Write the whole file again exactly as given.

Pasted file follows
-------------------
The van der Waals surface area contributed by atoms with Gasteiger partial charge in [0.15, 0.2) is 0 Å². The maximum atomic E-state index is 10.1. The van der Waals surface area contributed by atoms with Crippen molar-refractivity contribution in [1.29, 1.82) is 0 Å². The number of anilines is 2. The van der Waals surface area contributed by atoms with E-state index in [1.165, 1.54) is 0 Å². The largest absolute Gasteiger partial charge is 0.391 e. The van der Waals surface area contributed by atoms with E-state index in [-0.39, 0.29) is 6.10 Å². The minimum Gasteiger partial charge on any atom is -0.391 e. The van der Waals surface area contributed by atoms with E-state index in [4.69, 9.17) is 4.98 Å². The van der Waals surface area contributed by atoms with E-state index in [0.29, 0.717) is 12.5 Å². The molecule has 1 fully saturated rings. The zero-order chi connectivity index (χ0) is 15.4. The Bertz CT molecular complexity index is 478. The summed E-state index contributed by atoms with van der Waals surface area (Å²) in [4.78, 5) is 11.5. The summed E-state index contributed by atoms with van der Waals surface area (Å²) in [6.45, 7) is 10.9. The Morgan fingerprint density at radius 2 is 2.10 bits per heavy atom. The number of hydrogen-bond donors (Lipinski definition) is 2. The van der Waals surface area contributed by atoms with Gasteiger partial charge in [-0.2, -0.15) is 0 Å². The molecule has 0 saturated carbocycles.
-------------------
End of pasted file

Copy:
The van der Waals surface area contributed by atoms with Gasteiger partial charge in [0.15, 0.2) is 0 Å². The maximum atomic E-state index is 10.1. The van der Waals surface area contributed by atoms with Crippen molar-refractivity contribution in [1.29, 1.82) is 0 Å². The number of anilines is 2. The van der Waals surface area contributed by atoms with E-state index in [1.165, 1.54) is 0 Å². The largest absolute Gasteiger partial charge is 0.391 e. The van der Waals surface area contributed by atoms with E-state index in [-0.39, 0.29) is 6.10 Å². The minimum Gasteiger partial charge on any atom is -0.391 e. The van der Waals surface area contributed by atoms with E-state index in [4.69, 9.17) is 4.98 Å². The van der Waals surface area contributed by atoms with E-state index in [0.29, 0.717) is 12.5 Å². The molecule has 1 fully saturated rings. The zero-order chi connectivity index (χ0) is 15.4. The Bertz CT molecular complexity index is 478. The summed E-state index contributed by atoms with van der Waals surface area (Å²) in [4.78, 5) is 11.5. The summed E-state index contributed by atoms with van der Waals surface area (Å²) in [6.45, 7) is 10.9. The Morgan fingerprint density at radius 2 is 2.10 bits per heavy atom. The number of hydrogen-bond donors (Lipinski definition) is 2. The van der Waals surface area contributed by atoms with Gasteiger partial charge in [-0.2, -0.15) is 0 Å². The molecule has 0 saturated carbocycles.